Important Role of former Nazis in Eastern Germany." 

November 21, 1950
Central Files Decimal Number 762B.00

Women Organizing Transnationally: The Committee of Correspondence, 1952-1969

Date Range: 1952-1969
Content: 56,645 pages
Source Library: Sophia Smith Collection, Smith College


The women who founded the Committee of Correspondence in April 1952 believed they were engaged in a contest for the hearts and minds of influential women leaders in developing and newly independent countries who could be misled by Soviet lies and ‘negative’ propaganda that criticized the US government and society. In this respect they were among the American intellectuals and activists of the 1950s and 1960s who earned the appellation ‘Cold War liberal’. Cold War liberalism referenced a skeptical or realistic liberalism driven by anti-communist conviction and fear of totalitarianism emanating from, or emulating, the Soviet Union. Cold War liberals continued to believe in the power of democratic governments to promote social progress and in the innate ‘goodness’ of the individual and were determined that individual freedom and democratic justice would prevail in the post World War II world. Although they were determined to provide ‘positive’ propaganda and to counteract charges spread through the socialist world press, these women also promoted an internationalist ‘women’s advancement’ agenda in addition to their nationalist Cold War political agenda, based on their belief that male-led governments worldwide underestimated women’s role as public opinion-makers, and that women’s political participation was necessary to establish truly democratic nations.

The Committee of Correspondence slogan, ‘The Truth Shall Set You Free’, and the Committee’s first newsletter intended to present ‘honest facts and helpful information’ about the false accusation of germ warfare employed in Korea. In their first year of operation, they also circulated information to present the US government’s case against the Soviet spies, Julius and Ethel Rosenberg; to expose the sham of the Soviet-sponsored December 1952 Congress of the People for Peace; and to publicize Soviet manipulations behind the Women’s International Democratic Federation whose representatives of women’s organizations in socialist countries interacted with Western-led women’s international organizations through the UN Commission on the Status of Women.

Women Organizing Transnationally:  The Committee of Correspondence, 1952-1969 provides a rich collection from which to explore gendered aspects of Cold War liberalism, the United States government’s clandestine and overt cultural propaganda operations, women’s relationships to U.S. foreign policy, and the varied goals and methods of women’s international organizations that interacted in United Nations forums and at international conferences during the first two decades of the Cold War. Like other Western women’s international organizations that that participated at the UN through the newly established Commission on the Status of Women, the Committee advocated for women’s involvement in foreign policy making and in the post war global governance system; and like other US women’s organizations, they promoted the spread of “American values” around the globe and networking among women leaders in developed and developing nations.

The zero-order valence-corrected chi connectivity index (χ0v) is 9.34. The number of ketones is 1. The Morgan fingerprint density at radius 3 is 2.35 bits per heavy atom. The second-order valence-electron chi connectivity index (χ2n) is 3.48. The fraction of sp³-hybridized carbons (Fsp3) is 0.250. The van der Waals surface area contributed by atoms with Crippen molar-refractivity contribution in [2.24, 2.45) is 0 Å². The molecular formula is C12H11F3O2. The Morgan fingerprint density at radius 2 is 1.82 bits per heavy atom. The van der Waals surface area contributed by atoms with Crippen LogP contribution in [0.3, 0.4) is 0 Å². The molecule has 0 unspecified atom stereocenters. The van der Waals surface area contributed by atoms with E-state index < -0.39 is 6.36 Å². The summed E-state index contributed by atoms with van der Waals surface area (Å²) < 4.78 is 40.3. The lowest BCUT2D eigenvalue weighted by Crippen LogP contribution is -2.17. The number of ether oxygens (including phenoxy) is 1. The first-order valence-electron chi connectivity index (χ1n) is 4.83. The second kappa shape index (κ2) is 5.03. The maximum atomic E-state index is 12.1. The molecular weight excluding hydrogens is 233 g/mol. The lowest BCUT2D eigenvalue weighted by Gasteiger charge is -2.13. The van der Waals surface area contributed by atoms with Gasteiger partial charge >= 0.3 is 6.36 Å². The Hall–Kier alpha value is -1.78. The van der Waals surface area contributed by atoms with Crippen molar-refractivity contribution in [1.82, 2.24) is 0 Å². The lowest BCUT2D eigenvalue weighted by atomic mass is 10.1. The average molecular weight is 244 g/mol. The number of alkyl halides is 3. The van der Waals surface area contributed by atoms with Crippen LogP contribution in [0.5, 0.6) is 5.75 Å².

The records within this collection include extensive official correspondence as well as hundreds of letters to and from correspondents throughout the world documenting the work of the organization. In addition there are

  • Official records
  • Minutes
  • Complete files of multi-lingual publications entitled "Community Action Series" and "Meeting Community Needs" and other miscellaneous publications
  • Conferences and workshop material
  • Oral history transcripts, 1988-89, with related biographical material and writings by individuals
  • Card files on individual participants, filed by country

The country files also contain published materials pertaining to the status and problems of the world's women.

Women Organizing Transnationally:  The Committee of Correspondence, 1952-1969 provides a wealth of information necessary for research in Women's and Feminist Studies, Transnational Studies, Radical Studies, Global Studies, Conflict Studies, Human rights, Government/Political Science, Post-Colonial Studies, and Social History.

Research/dissertation topics inlude:

  • Global Feminism
  • Transnational Women’s Organizations
  • Communism, Cold War and Women
  • Transnational Women and Global Networks
  • Gender and Globalism
  • International Relations of Women
  • Constructing internationalism: the case of transnational women's organizations
  • Transnational Women's Identities

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